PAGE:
While it might be possible, Dr. Marchbein sees Winlevi as being more of an additional step or treatment option in a comprehensive routine, rather than as monotherapy for hormonal acne. Winlevi “can be used as a first-line or as an addition for those that haven’t cleared [their acne] with more conventional treatment,” explains Dr. Marchbein. “I would not use this as monotherapy, but no acne treatments are typically sufficient as monotherapy (with lesional clearance rates around 30 percent for most topical acne medications).”

For her patients struggling with acne, Dr. Marchbein is excited to recommend layering Winlevi with other topicals, including retinoids, and use it in conjunction with birth control pills and spironolactone. “What will be most interesting is to see if either oral anti-hormonal therapies (like spironolactone) and hormonal therapies (like birth control pills), which bind to androgens in the skin/oil glands and blood, respectively, can be used at lower doses or potentially not at all, with the addition of Winlevi to the treatment routine,” explains Dr. Marchbein. “I also do not feel this will substitute for oral medications that mediate hormones like oral contraceptive pills and spironolactone, but we won’t know until we as dermatologists start incorporating it into acne routines.”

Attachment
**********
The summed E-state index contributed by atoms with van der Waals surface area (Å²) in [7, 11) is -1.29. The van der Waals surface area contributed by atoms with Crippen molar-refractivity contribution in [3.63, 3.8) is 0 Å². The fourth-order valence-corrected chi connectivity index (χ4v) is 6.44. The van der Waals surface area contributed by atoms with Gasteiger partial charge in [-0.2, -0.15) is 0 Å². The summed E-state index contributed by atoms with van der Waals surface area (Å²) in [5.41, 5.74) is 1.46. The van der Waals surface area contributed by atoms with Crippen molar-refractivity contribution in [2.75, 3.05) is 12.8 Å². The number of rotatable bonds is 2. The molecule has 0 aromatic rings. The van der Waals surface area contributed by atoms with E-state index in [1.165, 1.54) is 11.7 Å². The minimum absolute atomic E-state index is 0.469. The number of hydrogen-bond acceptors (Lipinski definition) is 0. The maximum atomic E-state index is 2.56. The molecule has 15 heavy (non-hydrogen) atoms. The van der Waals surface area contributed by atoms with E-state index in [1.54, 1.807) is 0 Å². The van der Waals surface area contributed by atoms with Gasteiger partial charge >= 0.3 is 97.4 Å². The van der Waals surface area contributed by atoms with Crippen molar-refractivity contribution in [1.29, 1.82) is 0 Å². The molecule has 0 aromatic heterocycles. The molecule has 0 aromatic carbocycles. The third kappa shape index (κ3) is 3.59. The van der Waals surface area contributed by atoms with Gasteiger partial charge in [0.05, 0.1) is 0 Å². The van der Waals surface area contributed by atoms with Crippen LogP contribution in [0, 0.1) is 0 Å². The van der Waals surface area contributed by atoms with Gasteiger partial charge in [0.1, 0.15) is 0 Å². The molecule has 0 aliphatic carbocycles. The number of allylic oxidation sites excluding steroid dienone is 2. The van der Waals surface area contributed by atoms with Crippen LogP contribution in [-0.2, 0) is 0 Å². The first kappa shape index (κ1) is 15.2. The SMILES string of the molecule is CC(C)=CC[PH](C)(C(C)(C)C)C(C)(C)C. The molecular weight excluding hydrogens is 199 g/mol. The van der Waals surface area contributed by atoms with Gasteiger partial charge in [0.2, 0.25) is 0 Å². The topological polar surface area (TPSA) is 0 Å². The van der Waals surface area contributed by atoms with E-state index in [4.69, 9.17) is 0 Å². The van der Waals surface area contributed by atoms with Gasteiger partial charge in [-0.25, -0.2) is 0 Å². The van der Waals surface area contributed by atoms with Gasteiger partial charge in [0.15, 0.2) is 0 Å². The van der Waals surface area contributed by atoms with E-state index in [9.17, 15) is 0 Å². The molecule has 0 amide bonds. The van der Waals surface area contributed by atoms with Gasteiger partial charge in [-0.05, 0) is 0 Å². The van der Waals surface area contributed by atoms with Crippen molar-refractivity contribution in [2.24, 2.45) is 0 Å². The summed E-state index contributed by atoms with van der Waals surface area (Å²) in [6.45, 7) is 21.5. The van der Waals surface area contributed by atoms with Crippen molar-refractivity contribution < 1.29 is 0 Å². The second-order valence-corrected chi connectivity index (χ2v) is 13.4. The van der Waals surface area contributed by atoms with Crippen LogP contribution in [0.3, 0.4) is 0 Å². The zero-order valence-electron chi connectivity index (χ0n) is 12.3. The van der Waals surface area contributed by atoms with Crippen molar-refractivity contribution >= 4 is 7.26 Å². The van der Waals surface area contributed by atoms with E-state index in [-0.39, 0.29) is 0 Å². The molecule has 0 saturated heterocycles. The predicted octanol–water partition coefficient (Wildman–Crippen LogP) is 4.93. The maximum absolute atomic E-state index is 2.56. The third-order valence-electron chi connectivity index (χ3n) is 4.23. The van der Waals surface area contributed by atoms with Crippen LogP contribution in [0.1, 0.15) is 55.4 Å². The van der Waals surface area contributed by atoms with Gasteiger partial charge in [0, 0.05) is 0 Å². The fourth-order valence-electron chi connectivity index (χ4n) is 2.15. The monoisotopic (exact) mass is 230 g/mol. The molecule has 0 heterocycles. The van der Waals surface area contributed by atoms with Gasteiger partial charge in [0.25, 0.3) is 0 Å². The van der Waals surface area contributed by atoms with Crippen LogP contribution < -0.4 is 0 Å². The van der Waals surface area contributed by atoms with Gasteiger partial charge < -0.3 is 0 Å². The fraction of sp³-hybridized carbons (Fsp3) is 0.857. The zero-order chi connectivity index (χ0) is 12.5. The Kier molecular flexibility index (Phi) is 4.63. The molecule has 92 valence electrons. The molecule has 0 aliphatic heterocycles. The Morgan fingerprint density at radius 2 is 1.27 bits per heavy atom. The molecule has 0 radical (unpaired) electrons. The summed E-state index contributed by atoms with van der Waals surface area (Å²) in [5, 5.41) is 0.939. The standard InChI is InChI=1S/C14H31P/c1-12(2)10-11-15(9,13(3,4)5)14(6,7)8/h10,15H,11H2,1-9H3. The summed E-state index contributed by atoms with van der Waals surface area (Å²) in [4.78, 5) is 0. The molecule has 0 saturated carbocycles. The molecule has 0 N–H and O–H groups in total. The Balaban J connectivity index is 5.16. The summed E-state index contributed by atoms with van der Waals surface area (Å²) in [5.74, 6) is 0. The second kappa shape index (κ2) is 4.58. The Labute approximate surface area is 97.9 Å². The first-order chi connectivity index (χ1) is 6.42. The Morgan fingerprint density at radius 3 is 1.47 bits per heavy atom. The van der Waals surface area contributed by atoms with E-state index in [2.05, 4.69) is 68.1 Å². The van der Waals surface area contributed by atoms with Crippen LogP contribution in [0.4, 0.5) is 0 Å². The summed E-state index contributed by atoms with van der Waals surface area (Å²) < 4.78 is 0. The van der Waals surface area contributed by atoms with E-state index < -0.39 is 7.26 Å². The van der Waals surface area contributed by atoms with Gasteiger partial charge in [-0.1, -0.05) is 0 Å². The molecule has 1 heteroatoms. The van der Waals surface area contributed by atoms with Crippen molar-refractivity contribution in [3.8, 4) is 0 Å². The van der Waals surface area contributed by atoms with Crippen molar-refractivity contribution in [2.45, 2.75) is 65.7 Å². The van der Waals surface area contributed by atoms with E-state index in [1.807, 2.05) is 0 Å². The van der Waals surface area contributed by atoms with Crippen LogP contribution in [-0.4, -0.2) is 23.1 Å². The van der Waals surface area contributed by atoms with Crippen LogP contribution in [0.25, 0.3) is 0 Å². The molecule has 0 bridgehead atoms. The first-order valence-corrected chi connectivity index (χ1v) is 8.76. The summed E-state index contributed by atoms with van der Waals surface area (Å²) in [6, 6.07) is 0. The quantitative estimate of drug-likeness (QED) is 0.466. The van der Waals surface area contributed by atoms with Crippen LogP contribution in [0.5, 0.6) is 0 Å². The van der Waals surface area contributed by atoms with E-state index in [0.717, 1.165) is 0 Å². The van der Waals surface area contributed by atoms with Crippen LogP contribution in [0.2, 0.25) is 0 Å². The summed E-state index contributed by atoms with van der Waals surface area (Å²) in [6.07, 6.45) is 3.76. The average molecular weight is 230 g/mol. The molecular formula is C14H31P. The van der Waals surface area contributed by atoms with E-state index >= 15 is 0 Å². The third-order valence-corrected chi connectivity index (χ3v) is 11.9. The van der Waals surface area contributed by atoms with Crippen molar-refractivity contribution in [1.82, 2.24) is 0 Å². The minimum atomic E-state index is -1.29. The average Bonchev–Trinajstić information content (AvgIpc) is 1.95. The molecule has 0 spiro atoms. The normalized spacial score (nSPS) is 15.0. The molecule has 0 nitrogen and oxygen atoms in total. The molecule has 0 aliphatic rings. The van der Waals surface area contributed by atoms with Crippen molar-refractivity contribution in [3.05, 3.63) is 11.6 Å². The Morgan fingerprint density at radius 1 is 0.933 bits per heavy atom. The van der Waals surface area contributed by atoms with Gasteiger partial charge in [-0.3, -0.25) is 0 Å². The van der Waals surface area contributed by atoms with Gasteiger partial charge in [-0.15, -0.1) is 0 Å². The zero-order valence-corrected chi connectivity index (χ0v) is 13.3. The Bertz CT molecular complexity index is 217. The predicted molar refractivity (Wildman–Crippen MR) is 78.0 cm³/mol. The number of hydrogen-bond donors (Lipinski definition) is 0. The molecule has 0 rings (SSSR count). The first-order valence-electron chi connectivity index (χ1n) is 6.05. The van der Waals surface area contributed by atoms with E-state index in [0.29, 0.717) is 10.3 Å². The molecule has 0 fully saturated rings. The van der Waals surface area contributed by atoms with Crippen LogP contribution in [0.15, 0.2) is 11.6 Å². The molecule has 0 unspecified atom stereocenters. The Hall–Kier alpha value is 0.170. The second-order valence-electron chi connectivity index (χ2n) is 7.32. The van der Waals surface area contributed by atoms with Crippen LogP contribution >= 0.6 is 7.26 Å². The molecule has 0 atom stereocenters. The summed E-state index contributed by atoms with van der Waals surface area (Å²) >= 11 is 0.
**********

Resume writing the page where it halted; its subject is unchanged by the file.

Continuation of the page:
Can you use other active ingredients with Winlevi?

“In the studies, Winlevi was used as monotherapy to establish safety and efficacy, but there is no reason to believe that it can’t be used as part of a regimen in combination with other active ingredients,” explains Dr. Hartman. “We will certainly learn more as the drug is released and used in clinical practice.”

Dr. Marchbein backs this claim and explains that there are very few studies (during the FDA-approval process) that actually show efficacy when one topical acne medication is used in combination with another. “That being said, because acne is multifactorial, treatment routines often consist of combinations of two to four topicals that work via different mechanisms, in addition to birth control pills and spironolactone for women, occasionally oral antibiotics, and even isotretinoin,” says Dr. Marchbein. “Most patients require a combination of prescription creams including retinoids (the backbone of any acne routine) as well as benzoyl peroxide, topical dapsone, and topical antibiotics, and I anticipate adding Winlevi to this group.”